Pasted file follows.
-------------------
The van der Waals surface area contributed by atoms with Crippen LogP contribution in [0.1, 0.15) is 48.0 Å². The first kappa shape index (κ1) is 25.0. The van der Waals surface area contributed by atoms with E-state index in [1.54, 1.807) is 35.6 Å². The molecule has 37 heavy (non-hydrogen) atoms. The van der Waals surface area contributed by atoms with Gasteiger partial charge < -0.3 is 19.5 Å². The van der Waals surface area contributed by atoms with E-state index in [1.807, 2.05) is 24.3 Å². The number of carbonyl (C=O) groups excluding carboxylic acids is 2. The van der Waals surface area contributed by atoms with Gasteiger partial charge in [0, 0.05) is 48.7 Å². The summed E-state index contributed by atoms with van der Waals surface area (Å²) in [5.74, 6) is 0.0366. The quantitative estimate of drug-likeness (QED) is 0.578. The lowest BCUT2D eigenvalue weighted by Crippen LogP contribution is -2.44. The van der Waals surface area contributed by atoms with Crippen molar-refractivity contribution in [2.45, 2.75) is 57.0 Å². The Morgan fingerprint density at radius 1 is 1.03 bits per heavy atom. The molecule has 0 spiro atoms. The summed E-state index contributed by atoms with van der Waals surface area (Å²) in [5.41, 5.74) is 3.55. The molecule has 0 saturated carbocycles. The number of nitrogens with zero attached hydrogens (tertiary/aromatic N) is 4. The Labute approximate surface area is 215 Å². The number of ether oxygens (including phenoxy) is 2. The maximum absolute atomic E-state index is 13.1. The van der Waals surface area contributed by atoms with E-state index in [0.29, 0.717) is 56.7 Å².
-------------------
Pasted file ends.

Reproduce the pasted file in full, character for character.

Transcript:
The van der Waals surface area contributed by atoms with Crippen LogP contribution in [0.1, 0.15) is 48.0 Å². The first kappa shape index (κ1) is 25.0. The van der Waals surface area contributed by atoms with E-state index in [1.54, 1.807) is 35.6 Å². The molecule has 37 heavy (non-hydrogen) atoms. The van der Waals surface area contributed by atoms with Gasteiger partial charge < -0.3 is 19.5 Å². The van der Waals surface area contributed by atoms with E-state index in [1.807, 2.05) is 24.3 Å². The number of carbonyl (C=O) groups excluding carboxylic acids is 2. The van der Waals surface area contributed by atoms with Gasteiger partial charge in [0, 0.05) is 48.7 Å². The summed E-state index contributed by atoms with van der Waals surface area (Å²) in [5.74, 6) is 0.0366. The quantitative estimate of drug-likeness (QED) is 0.578. The lowest BCUT2D eigenvalue weighted by Crippen LogP contribution is -2.44. The van der Waals surface area contributed by atoms with Crippen molar-refractivity contribution in [2.45, 2.75) is 57.0 Å². The Morgan fingerprint density at radius 1 is 1.03 bits per heavy atom. The molecule has 0 spiro atoms. The summed E-state index contributed by atoms with van der Waals surface area (Å²) in [5.41, 5.74) is 3.55. The molecule has 0 saturated carbocycles. The number of nitrogens with zero attached hydrogens (tertiary/aromatic N) is 4. The Labute approximate surface area is 215 Å². The number of ether oxygens (including phenoxy) is 2. The maximum absolute atomic E-state index is 13.1. The van der Waals surface area contributed by atoms with E-state index in [0.29, 0.717) is 56.7 Å².